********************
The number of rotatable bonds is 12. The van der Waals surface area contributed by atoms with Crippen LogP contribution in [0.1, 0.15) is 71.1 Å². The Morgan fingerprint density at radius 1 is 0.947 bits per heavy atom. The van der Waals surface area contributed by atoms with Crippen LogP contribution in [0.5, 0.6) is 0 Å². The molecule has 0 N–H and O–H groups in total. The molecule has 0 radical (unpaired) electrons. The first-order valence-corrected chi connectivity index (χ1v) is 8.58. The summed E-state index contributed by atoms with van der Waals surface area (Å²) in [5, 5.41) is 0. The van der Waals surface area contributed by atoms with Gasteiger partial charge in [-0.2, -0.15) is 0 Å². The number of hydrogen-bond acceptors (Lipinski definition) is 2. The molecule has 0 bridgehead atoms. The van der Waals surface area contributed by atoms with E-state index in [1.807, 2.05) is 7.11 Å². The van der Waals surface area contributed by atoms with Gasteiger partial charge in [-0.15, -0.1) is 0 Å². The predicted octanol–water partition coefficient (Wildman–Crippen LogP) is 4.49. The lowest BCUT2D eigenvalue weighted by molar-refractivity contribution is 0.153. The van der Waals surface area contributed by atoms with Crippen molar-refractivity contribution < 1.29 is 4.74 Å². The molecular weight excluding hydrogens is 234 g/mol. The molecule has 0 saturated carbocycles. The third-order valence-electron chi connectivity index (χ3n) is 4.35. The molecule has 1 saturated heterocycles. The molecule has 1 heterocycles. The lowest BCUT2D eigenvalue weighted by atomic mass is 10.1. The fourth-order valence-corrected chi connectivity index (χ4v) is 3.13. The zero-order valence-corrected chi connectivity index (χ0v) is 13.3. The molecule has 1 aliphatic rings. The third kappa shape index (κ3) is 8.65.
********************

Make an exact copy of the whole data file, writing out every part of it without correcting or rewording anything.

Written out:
The number of rotatable bonds is 12. The van der Waals surface area contributed by atoms with Crippen LogP contribution in [0.1, 0.15) is 71.1 Å². The Morgan fingerprint density at radius 1 is 0.947 bits per heavy atom. The van der Waals surface area contributed by atoms with Crippen LogP contribution in [0.5, 0.6) is 0 Å². The molecule has 0 N–H and O–H groups in total. The molecule has 0 radical (unpaired) electrons. The first-order valence-corrected chi connectivity index (χ1v) is 8.58. The summed E-state index contributed by atoms with van der Waals surface area (Å²) in [5, 5.41) is 0. The van der Waals surface area contributed by atoms with Gasteiger partial charge in [-0.2, -0.15) is 0 Å². The number of hydrogen-bond acceptors (Lipinski definition) is 2. The molecule has 0 bridgehead atoms. The van der Waals surface area contributed by atoms with E-state index in [1.807, 2.05) is 7.11 Å². The van der Waals surface area contributed by atoms with Gasteiger partial charge in [-0.15, -0.1) is 0 Å². The predicted octanol–water partition coefficient (Wildman–Crippen LogP) is 4.49. The lowest BCUT2D eigenvalue weighted by molar-refractivity contribution is 0.153. The van der Waals surface area contributed by atoms with Crippen molar-refractivity contribution < 1.29 is 4.74 Å². The molecular weight excluding hydrogens is 234 g/mol. The molecule has 0 saturated carbocycles. The third-order valence-electron chi connectivity index (χ3n) is 4.35. The molecule has 1 saturated heterocycles. The molecule has 1 heterocycles. The lowest BCUT2D eigenvalue weighted by atomic mass is 10.1. The fourth-order valence-corrected chi connectivity index (χ4v) is 3.13. The zero-order valence-corrected chi connectivity index (χ0v) is 13.3. The molecule has 1 aliphatic rings. The third kappa shape index (κ3) is 8.65.